Despite being in retirement, a significant portion of Americans between the ages of 60 and 70 are still paying off their mortgages. In fact, approximately 44% of retired individuals in this age range are still making mortgage payments. These individuals typically expect to continue paying off their mortgages for the next eight years. It is worth noting that most of these individuals purchased their homes more than 20 years ago and either financed or refinanced their mortgages during the years of low interest rates. As a result, it is unlikely that they will be able to secure a better deal on their mortgages in the foreseeable future.
Is It Worth Keeping the Mortgage to Get the Mortgage Interest Deduction?
In 2018, the United States implemented changes to federal tax law that nearly doubled the standard deduction and eliminated many itemized deductions. As a result, fewer Americans have found it advantageous to itemize their taxes, even if they have mortgage interest to claim as a deduction. This is because the standard deduction for 2022 taxes is $12,900 for single filers and $25,900 for joint filers.
If an individual’s interest payment (in addition to any other miscellaneous deductions they may have) is less than these amounts, it may be more beneficial to take the standard deduction instead. It’s worth noting that this change in tax law has impacted many individuals who purchased their homes more than 20 years ago and financed or refinanced their mortgages during the low-interest years. In fact, approximately 44% of retired Americans between the ages of 60 and 70 are still paying off their mortgages, with many expecting to continue doing so for the next eight years.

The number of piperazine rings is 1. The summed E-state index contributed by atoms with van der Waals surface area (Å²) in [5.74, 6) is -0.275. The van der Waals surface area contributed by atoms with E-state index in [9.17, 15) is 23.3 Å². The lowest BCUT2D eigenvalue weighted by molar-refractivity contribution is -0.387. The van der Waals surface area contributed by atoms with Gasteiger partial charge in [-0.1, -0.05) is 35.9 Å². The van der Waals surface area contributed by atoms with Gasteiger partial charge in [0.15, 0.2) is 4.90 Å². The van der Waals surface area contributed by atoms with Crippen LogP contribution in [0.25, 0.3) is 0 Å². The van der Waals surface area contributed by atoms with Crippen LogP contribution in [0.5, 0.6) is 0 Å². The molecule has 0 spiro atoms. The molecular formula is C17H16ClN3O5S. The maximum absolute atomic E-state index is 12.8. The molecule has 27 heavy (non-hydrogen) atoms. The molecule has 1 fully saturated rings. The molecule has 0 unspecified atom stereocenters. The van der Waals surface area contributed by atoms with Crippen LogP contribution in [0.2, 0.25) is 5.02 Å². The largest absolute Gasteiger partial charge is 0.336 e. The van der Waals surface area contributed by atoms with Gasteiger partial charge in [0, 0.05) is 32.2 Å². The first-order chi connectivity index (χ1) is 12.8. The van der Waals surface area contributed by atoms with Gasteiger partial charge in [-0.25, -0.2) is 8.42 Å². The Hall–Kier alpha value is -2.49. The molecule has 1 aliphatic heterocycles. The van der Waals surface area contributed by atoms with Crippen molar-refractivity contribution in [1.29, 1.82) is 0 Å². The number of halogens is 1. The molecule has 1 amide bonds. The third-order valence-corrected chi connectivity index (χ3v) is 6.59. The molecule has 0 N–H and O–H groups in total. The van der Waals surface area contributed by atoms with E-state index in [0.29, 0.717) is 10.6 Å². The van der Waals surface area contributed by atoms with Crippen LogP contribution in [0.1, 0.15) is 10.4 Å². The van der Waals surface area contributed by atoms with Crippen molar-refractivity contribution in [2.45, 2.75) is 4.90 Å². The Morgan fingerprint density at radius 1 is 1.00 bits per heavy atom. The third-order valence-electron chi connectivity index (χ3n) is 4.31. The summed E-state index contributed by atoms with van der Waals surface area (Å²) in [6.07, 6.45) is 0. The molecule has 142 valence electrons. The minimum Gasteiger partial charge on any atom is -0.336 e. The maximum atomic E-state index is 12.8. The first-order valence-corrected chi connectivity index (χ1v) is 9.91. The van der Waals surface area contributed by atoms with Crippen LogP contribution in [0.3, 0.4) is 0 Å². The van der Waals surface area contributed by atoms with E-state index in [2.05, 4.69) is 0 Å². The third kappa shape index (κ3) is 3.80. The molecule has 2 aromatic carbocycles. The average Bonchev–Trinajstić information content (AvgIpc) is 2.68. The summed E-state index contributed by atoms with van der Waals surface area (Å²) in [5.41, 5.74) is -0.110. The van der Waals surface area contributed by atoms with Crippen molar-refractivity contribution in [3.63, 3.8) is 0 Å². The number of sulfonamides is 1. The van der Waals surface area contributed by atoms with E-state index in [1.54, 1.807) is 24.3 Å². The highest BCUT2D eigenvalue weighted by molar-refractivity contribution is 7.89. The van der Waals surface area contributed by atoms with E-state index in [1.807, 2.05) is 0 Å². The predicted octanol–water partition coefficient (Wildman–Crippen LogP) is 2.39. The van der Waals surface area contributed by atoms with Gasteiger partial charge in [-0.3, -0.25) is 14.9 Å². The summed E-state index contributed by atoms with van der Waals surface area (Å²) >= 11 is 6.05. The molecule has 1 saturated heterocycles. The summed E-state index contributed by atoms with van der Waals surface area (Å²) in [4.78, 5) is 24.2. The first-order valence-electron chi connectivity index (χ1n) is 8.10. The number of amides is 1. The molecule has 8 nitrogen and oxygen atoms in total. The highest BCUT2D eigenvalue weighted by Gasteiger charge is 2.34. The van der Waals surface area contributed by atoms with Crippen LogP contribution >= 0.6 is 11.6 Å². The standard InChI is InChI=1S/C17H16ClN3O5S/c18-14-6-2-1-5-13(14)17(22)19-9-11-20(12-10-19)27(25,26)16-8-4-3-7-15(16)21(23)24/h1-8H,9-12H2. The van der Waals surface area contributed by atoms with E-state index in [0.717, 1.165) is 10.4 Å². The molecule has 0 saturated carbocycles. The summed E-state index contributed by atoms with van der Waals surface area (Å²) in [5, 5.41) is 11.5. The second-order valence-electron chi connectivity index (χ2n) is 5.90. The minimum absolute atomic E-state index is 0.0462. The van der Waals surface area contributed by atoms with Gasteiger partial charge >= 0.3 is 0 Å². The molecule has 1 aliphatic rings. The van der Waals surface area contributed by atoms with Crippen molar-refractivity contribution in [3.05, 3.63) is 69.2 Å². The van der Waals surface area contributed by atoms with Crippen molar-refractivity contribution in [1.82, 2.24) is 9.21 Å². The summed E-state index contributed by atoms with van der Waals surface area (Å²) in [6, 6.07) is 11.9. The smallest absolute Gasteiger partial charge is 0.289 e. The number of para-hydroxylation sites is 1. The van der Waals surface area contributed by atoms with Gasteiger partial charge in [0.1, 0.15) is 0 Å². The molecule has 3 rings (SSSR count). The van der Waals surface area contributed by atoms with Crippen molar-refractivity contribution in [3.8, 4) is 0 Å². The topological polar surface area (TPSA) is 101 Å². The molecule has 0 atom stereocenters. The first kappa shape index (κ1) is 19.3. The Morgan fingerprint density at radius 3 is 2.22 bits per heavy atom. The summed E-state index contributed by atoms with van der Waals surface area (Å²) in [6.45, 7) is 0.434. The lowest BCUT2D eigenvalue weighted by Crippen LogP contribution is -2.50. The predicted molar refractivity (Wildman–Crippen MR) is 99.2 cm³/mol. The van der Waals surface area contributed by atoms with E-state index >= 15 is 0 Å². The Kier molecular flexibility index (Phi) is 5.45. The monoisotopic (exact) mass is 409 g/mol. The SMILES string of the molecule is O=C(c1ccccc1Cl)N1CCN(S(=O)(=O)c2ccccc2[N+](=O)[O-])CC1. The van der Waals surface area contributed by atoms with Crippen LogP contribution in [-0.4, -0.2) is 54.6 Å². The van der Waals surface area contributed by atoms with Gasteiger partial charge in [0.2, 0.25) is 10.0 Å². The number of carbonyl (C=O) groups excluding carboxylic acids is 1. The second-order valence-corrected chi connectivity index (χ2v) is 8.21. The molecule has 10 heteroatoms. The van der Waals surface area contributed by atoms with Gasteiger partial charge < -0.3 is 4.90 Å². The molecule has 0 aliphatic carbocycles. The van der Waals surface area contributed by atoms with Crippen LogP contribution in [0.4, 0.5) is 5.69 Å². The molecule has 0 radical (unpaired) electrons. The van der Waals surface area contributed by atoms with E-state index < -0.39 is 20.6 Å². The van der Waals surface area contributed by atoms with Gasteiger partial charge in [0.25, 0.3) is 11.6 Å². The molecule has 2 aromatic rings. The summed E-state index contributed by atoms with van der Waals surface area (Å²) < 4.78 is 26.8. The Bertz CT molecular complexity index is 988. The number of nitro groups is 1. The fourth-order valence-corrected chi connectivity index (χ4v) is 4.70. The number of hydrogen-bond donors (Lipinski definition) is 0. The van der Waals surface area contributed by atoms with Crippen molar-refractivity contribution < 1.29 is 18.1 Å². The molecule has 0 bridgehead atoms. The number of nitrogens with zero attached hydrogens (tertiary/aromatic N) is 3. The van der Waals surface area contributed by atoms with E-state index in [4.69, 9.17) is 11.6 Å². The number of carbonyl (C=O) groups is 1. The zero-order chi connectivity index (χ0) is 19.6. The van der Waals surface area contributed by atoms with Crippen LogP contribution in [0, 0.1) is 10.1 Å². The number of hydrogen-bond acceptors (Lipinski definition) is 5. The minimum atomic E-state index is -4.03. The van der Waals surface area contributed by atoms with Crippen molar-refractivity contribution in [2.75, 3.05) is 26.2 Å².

What is the downside of paying off your house?
There are several potential downsides to paying off your house, including:
- Opportunity cost: By paying off your mortgage, you’re using your money to reduce your debt rather than investing it in other opportunities that may have higher returns. This means you may be missing out on the potential growth and income that your investments could provide.
- Lack of flexibility: Once your mortgage is paid off, you may have less financial flexibility. For example, you may not be able to borrow against the equity in your home to fund large expenses or investments.
- Lack of liquidity: If you have a large portion of your wealth tied up in your home, you may have less liquid assets to draw from in the event of an emergency or unexpected expense.
- Lack of diversification: If you have a significant portion of your net worth tied up in your home, your wealth may not be diversified, which could increase your financial risk.
It’s important to consider these potential downsides and weigh them against the benefits of paying off your mortgage before making a decision. It may be helpful to consult with a financial advisor to help you determine the best course of action for your individual situation.
Paying off a mortgage in retirement is a personal financial decision that depends on various factors such as income, mortgage size, savings, and the value of the mortgage interest deduction. It may make sense to continue making mortgage payments if you have a small mortgage, a fixed income, and high savings, as investing the extra money may potentially generate additional income in retirement. However, if you have a high mortgage, a low income, and low savings, paying off the mortgage before retirement may be a good option to reduce your financial burden. It is important to carefully evaluate your financial situation and consult with a financial planner before making a decision.